Those who follow our reviews know that the Mionix Naos 5000 is our mouse of choice, winning over the several models we’ve tested in the last few years. Now the Swedish company has released the Naos 3200, kind of an “economy car,” so to speak. By itself, it’s one of the best mice we’ve tested, exactly because it keeps the strong features of its bigger cousin – essentially the comfortable body design and the easy and efficient configuration software. Being a simpler model, it’s obvious that the Naos 3200 lacks some of the advanced features of the Naos 5000 model. We’ll get to it soon, let’s first take a look at the physical aspects of the mouse.
The Naos 3200 uses the same body of the 5000 model. It’s a spread out design, with enough space even for the pinkie. The hand completely rests over the mouse’s body, which is extremely comfortable and ergonomic. Button set up is standard: there are the back/forward buttons above the thumb rest, and you can find the up/down sensitivity buttons below the backlit scroll wheel. Comparing to the Naos 5000, there are no LEDs indicating the current dpi setting on the edge of the thumb rest.
There are four Teflon feet on the bottom of the mouse, and the middle part houses the 3200 dpi laser cannon surrounded by the Mionix logo. Unlike the Naos 5000, there is no weight adjustment system. Finally, the cloth-wrapped cable ends in a gold-coated USB plug.
[nextpage title=”Configuring the Naos 3200″]The mouse doesn’t come with a manual or software CD, so the user has to download them from Mionix’s website. It’s a plug-and-play device, but it’s worthwhile to install the very friendly configuration program. It features a sleek and simple interface. Unfortunately, the software doesn’t include the S.Q.A.T. (Surface Quality Analyzer Tool) that comes with the Naos 5000 package.
Reprogramming the Naos 3200 is a breeze. It’s possible to assign new functions to six buttons and the scroll wheel, plus create macros. However, it’s not possible to create several user profiles like, for instance, a job-related profile and one dedicated to a particular game. The user has to configure a single set of buttons and then stick to it, or change everything all over again to a new purpose. You could create up to five different profiles with the Naos 5000, but that’s not the case here.Since the field test with the Naos 5000 went so exceedingly well while playing Modern Warfare 2, we decided to repeat the same configuration with the Naos 3200. For instance, we made the button near the thumb be the equivalent to the E key, which unleashes the “knife stab” in the game, and let the scroll wheel be used to quickly deploy the special weapons (like the claymore mine). We adjusted the three sensitivity levels to our liking, keeping one of them as high as the 3200 dpi maximum and creating some lower options for a more precise response.
[nextpage title=” Playing with the Naos 3200″]Since it has the same body as the Naos 5000, the 3200 model also features the same fantastic grip and comfortable gaming experience that so impressed us in that particular device. Mionix has been unbeatable so far in those categories. The lack of a weight adjustment system might be a problem, but in our subjective analysis it didn’t bother us while using the mouse for gaming and work. The clicking response of the buttons is precise and the scroll wheel isn’t hard to be pressed. Unfortunately it doesn’t do horizontal scrolling – a feature we look forward to when working with large documents. Some players might not like the somewhat low level of resolution, as the mouse doesn’t go above the 3200 dpi limit. Since we ourselves don’t often go as far as 4000 dpi in our gaming style, it didn’t bother us, but what we really felt bad about was the lack of the capacity to create distinct profiles to serve different purposes like several games and work-related applications. It’s one of the problems of using a mouse with less features. In closing, the performance was great while playing Modern Warfare 2 and Battlefield Bad Company 2. We kept the same configuration for both games, but it had to be changed for World of Warcraft. This limitation is something to be seriously considered by those interested in buying the Naos 3200, specially if the user rotates through a large library of games. Even so, even being a bare-bones model, it’s way ahead of competing gaming-grade mice with more features because of the extreme comfortable design and easiness of reprogramming. The Naos 3200 is highly recommended for users who don’t care about that many bells and whistles.[nextpage title=”Main Specifications”]The Mionix Naos 3200 mouse specifications include:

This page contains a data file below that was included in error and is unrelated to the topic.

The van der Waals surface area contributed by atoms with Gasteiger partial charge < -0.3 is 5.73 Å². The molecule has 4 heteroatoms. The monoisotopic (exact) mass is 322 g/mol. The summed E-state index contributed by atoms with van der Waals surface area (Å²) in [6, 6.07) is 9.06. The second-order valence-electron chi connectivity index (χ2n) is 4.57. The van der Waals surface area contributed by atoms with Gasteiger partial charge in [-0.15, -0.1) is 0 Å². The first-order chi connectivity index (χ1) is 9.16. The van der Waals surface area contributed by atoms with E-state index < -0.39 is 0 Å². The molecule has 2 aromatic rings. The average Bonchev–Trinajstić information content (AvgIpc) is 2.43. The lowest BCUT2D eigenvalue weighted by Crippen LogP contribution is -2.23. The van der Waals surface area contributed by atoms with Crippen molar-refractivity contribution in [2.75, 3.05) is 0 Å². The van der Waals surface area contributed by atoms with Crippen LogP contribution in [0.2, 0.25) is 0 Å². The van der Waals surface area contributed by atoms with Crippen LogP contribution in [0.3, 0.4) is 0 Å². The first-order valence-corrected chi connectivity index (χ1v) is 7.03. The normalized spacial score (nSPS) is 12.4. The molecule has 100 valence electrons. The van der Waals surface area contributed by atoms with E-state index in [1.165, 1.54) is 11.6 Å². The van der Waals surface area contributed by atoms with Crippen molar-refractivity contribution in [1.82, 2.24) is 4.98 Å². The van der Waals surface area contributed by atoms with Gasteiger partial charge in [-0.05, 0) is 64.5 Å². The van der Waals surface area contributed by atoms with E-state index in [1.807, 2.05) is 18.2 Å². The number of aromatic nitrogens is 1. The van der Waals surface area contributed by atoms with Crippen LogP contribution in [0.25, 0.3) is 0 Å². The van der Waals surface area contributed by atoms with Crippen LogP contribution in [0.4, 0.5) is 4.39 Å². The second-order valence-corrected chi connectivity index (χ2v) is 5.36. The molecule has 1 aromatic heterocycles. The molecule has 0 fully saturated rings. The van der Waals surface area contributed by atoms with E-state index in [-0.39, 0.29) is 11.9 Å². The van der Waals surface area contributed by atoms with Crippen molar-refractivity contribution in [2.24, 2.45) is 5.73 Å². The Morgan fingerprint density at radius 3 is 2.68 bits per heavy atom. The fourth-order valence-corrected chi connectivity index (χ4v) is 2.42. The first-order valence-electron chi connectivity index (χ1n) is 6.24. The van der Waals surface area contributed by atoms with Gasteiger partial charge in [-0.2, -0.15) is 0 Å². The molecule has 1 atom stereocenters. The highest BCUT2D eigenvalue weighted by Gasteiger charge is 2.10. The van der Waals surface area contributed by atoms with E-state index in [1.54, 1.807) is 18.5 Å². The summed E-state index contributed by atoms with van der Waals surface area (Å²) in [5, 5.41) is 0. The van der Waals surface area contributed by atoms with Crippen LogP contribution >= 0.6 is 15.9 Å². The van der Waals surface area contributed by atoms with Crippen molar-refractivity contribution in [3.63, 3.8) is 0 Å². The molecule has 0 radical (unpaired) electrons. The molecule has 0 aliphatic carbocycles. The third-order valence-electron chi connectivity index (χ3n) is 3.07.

- Gaming-grade right-handed laser mouse
- Assignable functions: 7
- Tracking Resolution: up to 3200 dpi (user selectable in 3 stages)
- Tracking speed: 1 m/sec (40 ips)
- Acceleration: 15 G
- 5.8 megapixels/sec image processing
- Approximate size: 5.15 x 3.33 x 1.52 inches (130.84 x 84.72 x 38.67 mm)
- Weight: 5.3 oz/152.2 g (with cable), 3.49 oz/99 g (wihout cable)
- Gold-plated USB connection
- Cloth-wrapped cord
- More information: https://www.mionix.net
- Average price in the US*: USD 45.00
* Researched at Newegg.com on the day we published this review.
[nextpage title=”Conclusions”]Strong Points
- Recommended for users that don’t bother with much features
- Truly comfortable and ergonomic design
- Cloth-wrapped cord is a nice finishing touch
- Great configuration software
- Resolution only goes as high as 3200 dpi
- User can’t create different profiles
- Doesn’t have a weight adjustment system
- No horizontal scrolling
- Body design unfit for left-handed people